SO today I went to an enthralling lecture on the rise of the hated and celebrated Medici family in early Renaissance Italy. The energetic Lisa Kaborycha led the talk, entitled ‘From Money Changing to Magnificence: The Medici in the Fifteenth Century’, as part of the British Institute’s art history programme. You can enrol as an art history student for up to 3 months or, if your an Italian student like me, you can request to go to lectures and visits of your choice! This afternoon, a group of us took our seats in the beautiful Harold Acton Library and were transported into the time of Cosimo il Vecchio (the Elder) of the Medici family; he also bears the modest title pater patriae meaning Father of the Fatherland!
Lisa started with a brief background to Florence’s most powerful and influential family who, contrary to what you may expect, were not the descendants of Charlemagne.
We then progressed to the role of Medici amongst the pioneers of banking and usury. This commenced with Giovanni di Bicci Medici and his relative Vieri di Cambio de’ Medici, with the delightful nickname “Cambiozzo” (the big chunk of change), who began the process of lending money and charging interest. The act of ‘making money with money’ was heavily condemned at the time and was even criticised by Dante as a dirty and sinful act. In order to avoid criticism and attracting the envy and anger of other Florentine elites, Giovanni advised his son Cosimo to keep his head down and not flaunt his wealth when he took over his father’s enterprise. You can see in the painting below Cosimo-the man in the red hat behind the mule- had himself depicted amongst the crowd as a fellow, instead of a leader.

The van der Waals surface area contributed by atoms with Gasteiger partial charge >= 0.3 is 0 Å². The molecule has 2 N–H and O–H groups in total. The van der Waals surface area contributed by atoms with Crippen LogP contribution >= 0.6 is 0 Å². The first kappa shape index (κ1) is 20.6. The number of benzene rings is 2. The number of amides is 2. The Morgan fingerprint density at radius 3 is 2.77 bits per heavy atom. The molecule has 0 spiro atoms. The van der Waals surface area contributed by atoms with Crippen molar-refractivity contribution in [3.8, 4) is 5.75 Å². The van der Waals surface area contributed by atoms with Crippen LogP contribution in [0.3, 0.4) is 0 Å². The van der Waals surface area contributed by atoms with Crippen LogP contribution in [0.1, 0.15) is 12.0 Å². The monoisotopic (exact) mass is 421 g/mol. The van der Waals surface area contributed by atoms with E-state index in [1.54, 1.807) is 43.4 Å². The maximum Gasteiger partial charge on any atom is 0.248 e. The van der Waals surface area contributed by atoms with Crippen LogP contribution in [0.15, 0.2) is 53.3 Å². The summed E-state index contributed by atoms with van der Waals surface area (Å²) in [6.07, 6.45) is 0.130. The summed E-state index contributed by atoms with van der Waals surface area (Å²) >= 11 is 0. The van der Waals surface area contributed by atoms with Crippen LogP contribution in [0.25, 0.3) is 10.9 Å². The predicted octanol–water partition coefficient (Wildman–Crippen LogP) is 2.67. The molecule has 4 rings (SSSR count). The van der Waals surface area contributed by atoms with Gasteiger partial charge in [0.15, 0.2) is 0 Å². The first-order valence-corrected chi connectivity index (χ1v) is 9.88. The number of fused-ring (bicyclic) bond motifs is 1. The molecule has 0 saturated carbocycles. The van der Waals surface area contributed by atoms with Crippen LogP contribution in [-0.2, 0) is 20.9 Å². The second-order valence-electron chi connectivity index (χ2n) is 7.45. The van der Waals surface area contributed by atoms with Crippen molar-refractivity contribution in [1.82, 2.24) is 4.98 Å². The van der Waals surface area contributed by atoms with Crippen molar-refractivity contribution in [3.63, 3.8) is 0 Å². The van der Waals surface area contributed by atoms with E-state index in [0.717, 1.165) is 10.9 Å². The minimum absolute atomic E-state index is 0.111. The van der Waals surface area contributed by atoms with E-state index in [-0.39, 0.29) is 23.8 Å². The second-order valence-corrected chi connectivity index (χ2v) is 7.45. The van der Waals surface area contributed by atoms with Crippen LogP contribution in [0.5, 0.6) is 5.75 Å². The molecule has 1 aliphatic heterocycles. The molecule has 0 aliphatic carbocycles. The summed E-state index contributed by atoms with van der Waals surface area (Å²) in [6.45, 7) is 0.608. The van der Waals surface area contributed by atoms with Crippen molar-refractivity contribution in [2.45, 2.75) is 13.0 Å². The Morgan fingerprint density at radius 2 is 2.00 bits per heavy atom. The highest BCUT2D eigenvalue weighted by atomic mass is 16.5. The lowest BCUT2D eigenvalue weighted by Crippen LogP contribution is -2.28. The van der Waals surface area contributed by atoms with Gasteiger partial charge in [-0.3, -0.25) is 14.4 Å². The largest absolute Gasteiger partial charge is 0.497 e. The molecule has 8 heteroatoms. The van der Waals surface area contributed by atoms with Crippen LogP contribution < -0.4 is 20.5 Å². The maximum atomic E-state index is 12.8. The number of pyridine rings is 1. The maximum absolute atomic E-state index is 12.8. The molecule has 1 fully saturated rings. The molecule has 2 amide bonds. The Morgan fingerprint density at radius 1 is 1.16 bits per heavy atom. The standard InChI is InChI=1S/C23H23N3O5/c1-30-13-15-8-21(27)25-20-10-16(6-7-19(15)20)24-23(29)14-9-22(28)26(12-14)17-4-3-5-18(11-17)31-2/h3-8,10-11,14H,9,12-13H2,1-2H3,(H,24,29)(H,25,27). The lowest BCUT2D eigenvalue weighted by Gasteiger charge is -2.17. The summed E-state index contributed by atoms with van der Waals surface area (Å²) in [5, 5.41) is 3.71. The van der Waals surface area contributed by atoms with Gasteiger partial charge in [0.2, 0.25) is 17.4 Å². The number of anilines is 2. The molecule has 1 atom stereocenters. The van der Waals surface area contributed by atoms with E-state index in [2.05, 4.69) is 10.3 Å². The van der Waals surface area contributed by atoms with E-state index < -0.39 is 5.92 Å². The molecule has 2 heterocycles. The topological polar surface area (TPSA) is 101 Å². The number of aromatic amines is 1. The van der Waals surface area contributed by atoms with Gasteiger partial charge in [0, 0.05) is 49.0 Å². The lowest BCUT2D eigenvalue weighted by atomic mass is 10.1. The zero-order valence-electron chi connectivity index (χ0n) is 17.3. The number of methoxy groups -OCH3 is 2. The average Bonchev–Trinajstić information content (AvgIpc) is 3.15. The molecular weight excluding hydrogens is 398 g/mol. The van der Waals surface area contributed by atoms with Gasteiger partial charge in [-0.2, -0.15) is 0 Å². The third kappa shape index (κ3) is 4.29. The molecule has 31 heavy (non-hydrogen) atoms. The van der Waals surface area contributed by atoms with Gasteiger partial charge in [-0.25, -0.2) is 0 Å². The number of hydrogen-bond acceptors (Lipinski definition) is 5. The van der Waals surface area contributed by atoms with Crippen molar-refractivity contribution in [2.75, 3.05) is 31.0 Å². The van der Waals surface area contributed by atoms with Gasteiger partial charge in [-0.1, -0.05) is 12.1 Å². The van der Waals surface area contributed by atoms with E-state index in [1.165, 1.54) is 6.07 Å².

BUT, though he tried to take this nondescript approach, Cosimo was arrested and exiled from Florence in 1433 on accusations of war-mongering; the State borrowed money from Cosimo for war, which he was accused of wanting to prolong in order to increase these loans.
However, there was more to Cosimo than his skilful money manipulation and unethical taxation; he was an academic enthusiast and patron of learning, architecture and the arts. His most famous contributions include the restoration of the Basilica of San Lorenzo and the Convent of San Marco and the construction of Palazzo Medici. In fact, Cosimo contributed 40,000 florins to restore San Lorenzo church; Lisa put this huge figure into perspective by telling us how Brunelleschi, Florence’s most celebrated architect, earned a yearly salary of 100 florins…
My favourite fact is that Marsilio Ficino was tutor to Cosimo’s grandsons! Imagine, the first man to translate all of Plato’s work into Latin is your private teacher… AMAZING!
Well, I hope I’ve taught you a little or refreshed your memory of the Medici clan. I’m sure there will many a Medici post during my time here in Florence!